The Reluctant Recovery

Clearly, this is not the vertical lift-off politicians were hoping for.  In fact, the recovery, if there is one, is more like a patchwork quilt with certain areas and industries currently performing better while others suffer.  Perhaps you should not wait for the world to catch up and you should instead lay plans for your own personal economic recovery—let’s find out.

Fortune has a great map of the United States for example, that illustrates the unemployment rates per state with Kentucky (4.3%) and Utah (5.1%)  showing V-shaped recovery in unemployment numbers while Massachusetts has the highest unemployment at 17.4%.  Per the same article, the Conference Board’s most recent survey of CEOs shows only 9% predicting a rapid (V-shaped) recovery.

Bloomberg runs a Recovery Tracker that focuses more on industries (in the US) and economic indicators.  Active oil rigs show the worst impacts right now followed perhaps by same-store (retail) sales, while restaurant bookings and airline passengers traffic show a slight improvement since the worst ratings in the depths of Q2.

Having walked back its previous relatively robust predictions, the CBO has this to say about the recovery:

  • CBO projects that if current laws governing federal taxes and spending generally remain in place, the economy will grow rapidly during the third quarter of this year.
  • Real (inflation-adjusted) gross domestic product (GDP) is expected to grow at a 12.4 percent annual rate in the second half of 2020 and to recover to its prepandemic level by the middle of 2022.
  • The unemployment rate is projected to peak at over 14 percent in the third quarter of this year and then to fall quickly as output increases in the second half of 2020 and throughout 2021.

On August 7th, the New York Federal Reserve reduced its forecast for Q3 GDP growth by two points to 14.6% citing weakness in non-farm payroll.

The Economist (August 1, 2020) reported that the German economy contracted by 10.1% in Q2 versus Q1—the biggest decline ever recorded.  Industrially, the World Tourism Organization reported that worldwide there was a 56% decline in tourist arrivals (through May YOY), translating to a loss of revenue of about $320 billon.

Meanwhile, both in the US and Europe, governments continue to pump money into the economy at a rate of more than 10% of world GDP with more stimulus likely to come.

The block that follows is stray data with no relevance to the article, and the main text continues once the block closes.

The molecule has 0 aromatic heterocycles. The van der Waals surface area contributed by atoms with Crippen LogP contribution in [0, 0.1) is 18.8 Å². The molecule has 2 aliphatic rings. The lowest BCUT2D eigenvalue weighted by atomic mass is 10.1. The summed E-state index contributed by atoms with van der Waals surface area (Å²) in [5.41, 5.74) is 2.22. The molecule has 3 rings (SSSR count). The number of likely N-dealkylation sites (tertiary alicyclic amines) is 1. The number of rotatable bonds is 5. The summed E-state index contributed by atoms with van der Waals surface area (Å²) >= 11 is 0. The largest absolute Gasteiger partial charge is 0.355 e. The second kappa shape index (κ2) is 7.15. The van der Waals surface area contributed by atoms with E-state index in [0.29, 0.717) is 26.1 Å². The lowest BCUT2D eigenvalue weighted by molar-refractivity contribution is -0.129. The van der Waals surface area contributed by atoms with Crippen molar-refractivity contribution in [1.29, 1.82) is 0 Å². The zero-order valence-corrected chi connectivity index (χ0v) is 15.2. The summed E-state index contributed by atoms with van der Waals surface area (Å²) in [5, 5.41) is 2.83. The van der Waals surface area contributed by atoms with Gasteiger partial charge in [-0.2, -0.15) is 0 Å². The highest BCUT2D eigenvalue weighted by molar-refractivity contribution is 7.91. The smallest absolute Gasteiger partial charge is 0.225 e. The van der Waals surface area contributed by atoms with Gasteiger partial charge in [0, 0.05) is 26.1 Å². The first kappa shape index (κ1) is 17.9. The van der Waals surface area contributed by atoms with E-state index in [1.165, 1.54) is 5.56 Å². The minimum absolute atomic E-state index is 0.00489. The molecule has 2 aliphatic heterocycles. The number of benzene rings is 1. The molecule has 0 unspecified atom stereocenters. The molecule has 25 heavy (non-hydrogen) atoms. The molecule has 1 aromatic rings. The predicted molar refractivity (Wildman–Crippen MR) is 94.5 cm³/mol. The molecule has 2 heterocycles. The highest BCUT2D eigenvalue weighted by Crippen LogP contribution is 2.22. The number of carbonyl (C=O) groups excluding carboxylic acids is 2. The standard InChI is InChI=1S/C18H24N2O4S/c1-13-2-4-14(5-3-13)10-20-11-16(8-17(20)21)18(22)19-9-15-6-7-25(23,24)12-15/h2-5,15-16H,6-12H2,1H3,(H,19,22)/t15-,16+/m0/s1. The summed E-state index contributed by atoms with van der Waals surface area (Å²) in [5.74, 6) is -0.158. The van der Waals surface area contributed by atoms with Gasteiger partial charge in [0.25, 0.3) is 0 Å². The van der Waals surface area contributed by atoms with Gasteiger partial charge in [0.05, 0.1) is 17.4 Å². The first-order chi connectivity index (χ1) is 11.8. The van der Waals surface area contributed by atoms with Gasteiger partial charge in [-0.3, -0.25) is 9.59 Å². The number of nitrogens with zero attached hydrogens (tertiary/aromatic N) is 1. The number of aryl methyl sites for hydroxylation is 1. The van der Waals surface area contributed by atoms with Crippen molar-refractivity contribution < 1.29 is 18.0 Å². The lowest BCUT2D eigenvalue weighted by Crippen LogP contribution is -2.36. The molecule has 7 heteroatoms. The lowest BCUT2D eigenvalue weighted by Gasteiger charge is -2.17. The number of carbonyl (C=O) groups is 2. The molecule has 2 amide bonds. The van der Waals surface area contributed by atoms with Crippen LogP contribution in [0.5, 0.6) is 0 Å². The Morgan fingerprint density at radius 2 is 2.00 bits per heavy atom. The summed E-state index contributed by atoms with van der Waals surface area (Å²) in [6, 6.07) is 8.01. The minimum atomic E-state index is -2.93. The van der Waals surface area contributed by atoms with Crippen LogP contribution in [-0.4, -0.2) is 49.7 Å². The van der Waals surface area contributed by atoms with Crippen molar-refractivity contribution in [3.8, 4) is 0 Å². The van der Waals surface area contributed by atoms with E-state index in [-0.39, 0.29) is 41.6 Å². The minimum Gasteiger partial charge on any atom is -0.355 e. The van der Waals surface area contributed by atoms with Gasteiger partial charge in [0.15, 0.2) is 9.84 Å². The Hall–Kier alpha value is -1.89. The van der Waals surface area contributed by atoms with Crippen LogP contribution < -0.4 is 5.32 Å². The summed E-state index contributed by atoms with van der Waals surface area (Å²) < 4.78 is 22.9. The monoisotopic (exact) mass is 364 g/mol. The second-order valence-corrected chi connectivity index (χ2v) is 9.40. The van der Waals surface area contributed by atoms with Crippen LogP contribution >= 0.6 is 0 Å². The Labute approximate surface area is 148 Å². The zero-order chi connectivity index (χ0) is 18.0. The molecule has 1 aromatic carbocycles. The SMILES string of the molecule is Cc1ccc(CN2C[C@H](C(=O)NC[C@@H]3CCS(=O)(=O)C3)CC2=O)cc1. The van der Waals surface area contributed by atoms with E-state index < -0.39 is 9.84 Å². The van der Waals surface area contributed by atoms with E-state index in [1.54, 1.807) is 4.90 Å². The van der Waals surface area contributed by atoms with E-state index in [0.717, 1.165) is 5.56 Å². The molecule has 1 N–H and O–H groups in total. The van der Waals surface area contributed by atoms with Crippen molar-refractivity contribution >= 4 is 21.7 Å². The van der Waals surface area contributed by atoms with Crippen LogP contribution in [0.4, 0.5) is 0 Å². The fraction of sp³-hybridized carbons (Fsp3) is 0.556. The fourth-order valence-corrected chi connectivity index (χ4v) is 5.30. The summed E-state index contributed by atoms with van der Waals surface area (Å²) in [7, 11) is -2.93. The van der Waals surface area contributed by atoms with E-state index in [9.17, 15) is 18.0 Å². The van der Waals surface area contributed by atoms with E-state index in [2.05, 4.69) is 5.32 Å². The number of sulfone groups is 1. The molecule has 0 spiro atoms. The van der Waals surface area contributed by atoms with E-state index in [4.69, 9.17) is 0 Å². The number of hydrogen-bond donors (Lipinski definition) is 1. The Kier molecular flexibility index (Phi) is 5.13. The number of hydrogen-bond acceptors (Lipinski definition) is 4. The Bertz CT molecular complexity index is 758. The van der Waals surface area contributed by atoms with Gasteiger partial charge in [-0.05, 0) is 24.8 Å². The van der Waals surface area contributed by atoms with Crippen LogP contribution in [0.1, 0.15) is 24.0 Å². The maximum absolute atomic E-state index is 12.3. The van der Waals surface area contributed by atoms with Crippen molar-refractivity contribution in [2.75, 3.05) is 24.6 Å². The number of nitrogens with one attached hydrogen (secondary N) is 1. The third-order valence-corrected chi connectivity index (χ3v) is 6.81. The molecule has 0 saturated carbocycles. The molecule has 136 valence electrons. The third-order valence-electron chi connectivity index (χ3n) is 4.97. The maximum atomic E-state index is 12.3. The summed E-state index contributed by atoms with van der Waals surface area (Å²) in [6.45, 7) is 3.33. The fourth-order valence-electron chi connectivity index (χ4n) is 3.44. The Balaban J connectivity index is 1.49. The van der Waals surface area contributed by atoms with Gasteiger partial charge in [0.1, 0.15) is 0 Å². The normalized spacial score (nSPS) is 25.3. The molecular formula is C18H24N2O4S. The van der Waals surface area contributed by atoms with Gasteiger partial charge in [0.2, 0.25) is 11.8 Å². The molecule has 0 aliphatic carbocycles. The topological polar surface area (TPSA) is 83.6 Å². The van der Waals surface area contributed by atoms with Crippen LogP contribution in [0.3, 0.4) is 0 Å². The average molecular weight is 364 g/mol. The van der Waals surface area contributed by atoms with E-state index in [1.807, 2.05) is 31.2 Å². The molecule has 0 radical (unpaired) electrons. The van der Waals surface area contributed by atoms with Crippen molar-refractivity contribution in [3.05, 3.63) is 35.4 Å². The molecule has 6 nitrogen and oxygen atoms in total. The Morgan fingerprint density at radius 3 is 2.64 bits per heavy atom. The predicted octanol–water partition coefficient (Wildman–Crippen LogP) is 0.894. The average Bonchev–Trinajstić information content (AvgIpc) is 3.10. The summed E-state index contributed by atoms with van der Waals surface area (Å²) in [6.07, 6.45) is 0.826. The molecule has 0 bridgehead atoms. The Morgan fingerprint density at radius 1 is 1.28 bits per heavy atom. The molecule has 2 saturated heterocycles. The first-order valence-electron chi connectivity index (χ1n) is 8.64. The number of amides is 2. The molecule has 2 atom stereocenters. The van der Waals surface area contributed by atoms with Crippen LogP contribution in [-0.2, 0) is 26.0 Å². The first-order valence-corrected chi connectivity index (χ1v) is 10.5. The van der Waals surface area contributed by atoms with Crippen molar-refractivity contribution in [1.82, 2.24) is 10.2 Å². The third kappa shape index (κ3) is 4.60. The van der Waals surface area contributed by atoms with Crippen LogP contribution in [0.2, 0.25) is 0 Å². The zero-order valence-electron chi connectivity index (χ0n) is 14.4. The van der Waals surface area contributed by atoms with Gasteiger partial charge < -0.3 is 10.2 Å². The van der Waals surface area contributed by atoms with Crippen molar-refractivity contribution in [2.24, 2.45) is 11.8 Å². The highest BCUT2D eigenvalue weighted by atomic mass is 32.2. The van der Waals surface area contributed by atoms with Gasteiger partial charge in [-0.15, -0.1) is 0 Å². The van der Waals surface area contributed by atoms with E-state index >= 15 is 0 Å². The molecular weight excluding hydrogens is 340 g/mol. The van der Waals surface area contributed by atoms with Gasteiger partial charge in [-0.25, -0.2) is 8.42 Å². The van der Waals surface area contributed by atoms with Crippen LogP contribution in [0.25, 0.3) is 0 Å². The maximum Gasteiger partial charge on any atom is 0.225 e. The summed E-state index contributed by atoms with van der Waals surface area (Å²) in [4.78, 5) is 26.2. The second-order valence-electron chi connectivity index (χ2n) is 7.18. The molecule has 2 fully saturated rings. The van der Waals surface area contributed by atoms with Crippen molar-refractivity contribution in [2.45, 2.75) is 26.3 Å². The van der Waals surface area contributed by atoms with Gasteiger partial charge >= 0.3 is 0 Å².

And the virus continues to claim victims, though a vaccine may be available earlier than previously predicted.  Whether a vaccine will impart temporary or continuous immunity, however, remains a mystery.

In short, it seems that things are unlikely to go back to normal any time soon.

So waiting is probably not a good strategy.

At the Barrett Group (TBG) we have not been sitting on our hands.  Since the beginning of April we have now helped more than 72 executive clients find jobs of their choice and the rate actually increased in July (the historical “low” season for executive hirings).  Our Hiring Line website reports on all the particulars, including one executive who, following our negotiating advice, increased his package by $80,000. 

There are certainly profound shifts in industrial demand as energy, aviation, hospitality, tourism, and some retail sectors implode and other businesses explode—particularly health care and technology—when demand increases dramatically. 

We mine these opportunities by helping our clients to uncover them in the unpublished market (where about 75% of our clients typically land) before they are ever made public.

Not surprisingly, health care has leapt to the top of the heap as far as hiring industries are concerned based on our clients’ experience, followed by technology, consulting, financial services, retail/wholesale, and on-line retail.  The top 10 industries now constitute 74% of TBG client hirings since April (see the graphic for details).

We help executives to rethink their career history and reposition their experience so as to make it demonstrably transferrable, but we also look during the Targeting stage of our five-stage career change program at where the client will be most comfortable with respect to emotional and quality of life factors as well.

A six-member team supports each client as they move through the process, making our clients vastly more effective in their job searches than their competition.

So if you are unsure about your career prospects, if you have been laid off and need to change industries, if you would like to increase your compensation, or if you need more support after spending frustrating months spinning your wheels in a market you do not understand, consider getting professional career management advice from the thirty-year industry veteran who is helping executives right now to implement their own personal economic recoveries, in spite of the the pandemic. 

Contact TBG today and start your own personal economic recovery.

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